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Ben Nadel
On User Experience (UX) Design, JavaScript, ColdFusion, Node.js, Life, and Love.

FAQu Volume II, Issue II Is Totally Flextasic

By Ben Nadel on
Tags: ColdFusion

I finished the most current issue of the Fusion Authority Quarterly Update (Vol. II, Issue II) this weekend, and I have been debating on whether or not to put up my review. It's not that I didn't like it; just as with the previous issues, V2I2 is of a fantastic quality. My hesitation stems from the fact that I don't think I am the target audience for this particular set of articles.

Fusion Authority Quarterly Update - Vol. 2, Issue 2

While we do get some great ColdFusion based insights from Peter Bell, Michael Dinowitz, and Charlie Arehart, the majority of the issue is dedicated to Flex, AIR (Adobe Integrated Runtime), and their related topics (IDEs, Frameworks). As always, the articles are well written and the code samples and screen shots are highly informative; but, as someone who has never really touched Flex outside of a single "Hello World" example many months ago, the information felt just beyond my reach. See, Flex isn't like ColdFusion where you can open up a text file, edit it, and then run it in a browser; with Flex, you have to have the right IDE (not required, but super helpful), you have to have compile the code into a SWF file, and you have to really be in the mind set of using Classes as this all that ActionScript 3.0 will play with. As such, I don't think that I am in the best position leverage all this new information.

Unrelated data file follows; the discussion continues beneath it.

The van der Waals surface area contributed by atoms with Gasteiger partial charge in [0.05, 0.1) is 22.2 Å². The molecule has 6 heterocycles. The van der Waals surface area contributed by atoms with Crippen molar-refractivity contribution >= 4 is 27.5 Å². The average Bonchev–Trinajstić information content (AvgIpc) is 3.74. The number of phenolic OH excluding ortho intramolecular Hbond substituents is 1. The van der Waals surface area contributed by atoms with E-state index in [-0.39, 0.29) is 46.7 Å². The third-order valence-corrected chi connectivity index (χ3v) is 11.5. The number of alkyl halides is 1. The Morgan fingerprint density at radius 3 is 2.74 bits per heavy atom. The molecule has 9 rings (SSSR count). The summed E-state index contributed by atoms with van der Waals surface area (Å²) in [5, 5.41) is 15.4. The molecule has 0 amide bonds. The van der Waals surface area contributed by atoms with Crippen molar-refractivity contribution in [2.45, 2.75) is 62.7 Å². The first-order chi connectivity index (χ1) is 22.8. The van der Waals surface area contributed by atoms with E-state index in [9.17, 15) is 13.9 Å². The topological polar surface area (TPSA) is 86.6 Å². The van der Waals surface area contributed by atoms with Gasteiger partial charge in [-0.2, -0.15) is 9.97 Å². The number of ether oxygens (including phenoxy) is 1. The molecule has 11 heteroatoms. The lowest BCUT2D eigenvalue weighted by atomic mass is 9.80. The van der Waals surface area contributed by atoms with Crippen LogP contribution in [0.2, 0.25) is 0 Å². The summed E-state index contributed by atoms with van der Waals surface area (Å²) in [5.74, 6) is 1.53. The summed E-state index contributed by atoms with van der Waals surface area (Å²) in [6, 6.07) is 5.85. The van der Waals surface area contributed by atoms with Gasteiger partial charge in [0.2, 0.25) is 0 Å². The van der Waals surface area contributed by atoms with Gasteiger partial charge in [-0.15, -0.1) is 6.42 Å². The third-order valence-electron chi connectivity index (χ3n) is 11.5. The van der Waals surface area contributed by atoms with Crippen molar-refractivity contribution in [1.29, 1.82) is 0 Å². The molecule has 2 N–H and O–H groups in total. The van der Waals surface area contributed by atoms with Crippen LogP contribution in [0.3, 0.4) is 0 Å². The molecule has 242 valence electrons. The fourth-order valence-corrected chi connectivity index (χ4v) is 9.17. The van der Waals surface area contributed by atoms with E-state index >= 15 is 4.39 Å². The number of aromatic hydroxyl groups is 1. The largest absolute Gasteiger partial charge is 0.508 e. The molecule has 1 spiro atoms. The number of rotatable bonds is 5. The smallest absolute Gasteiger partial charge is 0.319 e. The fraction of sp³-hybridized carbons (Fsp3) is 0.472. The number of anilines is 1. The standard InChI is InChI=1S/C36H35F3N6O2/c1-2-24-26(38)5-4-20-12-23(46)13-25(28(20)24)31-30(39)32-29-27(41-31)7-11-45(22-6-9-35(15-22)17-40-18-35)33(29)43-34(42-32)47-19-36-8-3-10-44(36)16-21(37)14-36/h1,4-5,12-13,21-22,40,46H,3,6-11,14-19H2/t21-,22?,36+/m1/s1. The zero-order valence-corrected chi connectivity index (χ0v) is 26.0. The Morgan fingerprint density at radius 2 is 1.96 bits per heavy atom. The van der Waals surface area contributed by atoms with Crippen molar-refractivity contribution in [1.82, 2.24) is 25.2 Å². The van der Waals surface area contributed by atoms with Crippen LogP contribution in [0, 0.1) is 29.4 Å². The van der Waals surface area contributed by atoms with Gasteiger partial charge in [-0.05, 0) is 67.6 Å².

I am in no way saying that you will feel the same way about this FAQu issue. My brain is funny in that it has a hard time following concepts if it cannot draw analogies to things that I already know. I think if I had a week of Flex under my belt, this issue would have been 100 times more understandable.

Now, don't go thinking that this issue is totally lost on me. I'm putting this issue right in the toolbox along with all my other FAQu's and technical manuals. Then, when I finally do get around to trying out Flex in a serious way, I'll be re-reading this issue and reaping all the benefits. I am sure that if I came back at it from within more of a Flex context, it will be as rewarding as all the other FAQu's have been.

Reader Comments